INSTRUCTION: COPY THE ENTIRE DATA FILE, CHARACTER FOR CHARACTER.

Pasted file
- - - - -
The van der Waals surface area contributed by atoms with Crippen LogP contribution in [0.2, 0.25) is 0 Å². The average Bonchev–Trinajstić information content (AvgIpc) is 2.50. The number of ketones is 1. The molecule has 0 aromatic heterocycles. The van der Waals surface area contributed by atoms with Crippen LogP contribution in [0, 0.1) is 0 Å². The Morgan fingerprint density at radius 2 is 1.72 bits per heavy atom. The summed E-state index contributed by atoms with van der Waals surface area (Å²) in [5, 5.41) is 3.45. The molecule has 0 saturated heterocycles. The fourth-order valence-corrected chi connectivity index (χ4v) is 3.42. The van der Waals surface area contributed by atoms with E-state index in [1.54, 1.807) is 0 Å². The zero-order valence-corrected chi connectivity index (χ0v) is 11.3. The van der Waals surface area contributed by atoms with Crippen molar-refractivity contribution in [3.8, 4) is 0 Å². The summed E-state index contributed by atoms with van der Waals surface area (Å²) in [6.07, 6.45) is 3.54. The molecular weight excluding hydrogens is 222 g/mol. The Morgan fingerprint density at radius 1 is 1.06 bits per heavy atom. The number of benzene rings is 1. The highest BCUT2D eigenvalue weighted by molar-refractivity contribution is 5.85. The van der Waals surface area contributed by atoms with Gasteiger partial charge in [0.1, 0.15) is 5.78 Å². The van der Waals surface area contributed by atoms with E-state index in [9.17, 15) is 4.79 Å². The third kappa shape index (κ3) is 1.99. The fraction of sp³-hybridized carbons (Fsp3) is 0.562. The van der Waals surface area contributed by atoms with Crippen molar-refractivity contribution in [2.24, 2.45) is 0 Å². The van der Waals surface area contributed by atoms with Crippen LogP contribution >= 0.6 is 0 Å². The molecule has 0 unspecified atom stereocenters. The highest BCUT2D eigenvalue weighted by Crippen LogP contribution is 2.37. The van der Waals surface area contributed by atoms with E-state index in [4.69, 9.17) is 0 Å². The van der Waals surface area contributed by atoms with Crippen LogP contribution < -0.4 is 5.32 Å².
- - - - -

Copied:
The van der Waals surface area contributed by atoms with Crippen LogP contribution in [0.2, 0.25) is 0 Å². The average Bonchev–Trinajstić information content (AvgIpc) is 2.50. The number of ketones is 1. The molecule has 0 aromatic heterocycles. The van der Waals surface area contributed by atoms with Crippen LogP contribution in [0, 0.1) is 0 Å². The Morgan fingerprint density at radius 2 is 1.72 bits per heavy atom. The summed E-state index contributed by atoms with van der Waals surface area (Å²) in [5, 5.41) is 3.45. The molecule has 0 saturated heterocycles. The fourth-order valence-corrected chi connectivity index (χ4v) is 3.42. The van der Waals surface area contributed by atoms with E-state index in [1.54, 1.807) is 0 Å². The zero-order valence-corrected chi connectivity index (χ0v) is 11.3. The van der Waals surface area contributed by atoms with Crippen molar-refractivity contribution in [3.8, 4) is 0 Å². The summed E-state index contributed by atoms with van der Waals surface area (Å²) in [6.07, 6.45) is 3.54. The molecular weight excluding hydrogens is 222 g/mol. The Morgan fingerprint density at radius 1 is 1.06 bits per heavy atom. The number of benzene rings is 1. The highest BCUT2D eigenvalue weighted by molar-refractivity contribution is 5.85. The van der Waals surface area contributed by atoms with Gasteiger partial charge in [0.1, 0.15) is 5.78 Å². The van der Waals surface area contributed by atoms with E-state index in [9.17, 15) is 4.79 Å². The third kappa shape index (κ3) is 1.99. The fraction of sp³-hybridized carbons (Fsp3) is 0.562. The van der Waals surface area contributed by atoms with Crippen molar-refractivity contribution in [2.24, 2.45) is 0 Å². The van der Waals surface area contributed by atoms with Crippen LogP contribution >= 0.6 is 0 Å². The molecule has 0 unspecified atom stereocenters. The highest BCUT2D eigenvalue weighted by Crippen LogP contribution is 2.37. The van der Waals surface area contributed by atoms with E-state index in [4.69, 9.17) is 0 Å². The van der Waals surface area contributed by atoms with Crippen LogP contribution < -0.4 is 5.32 Å².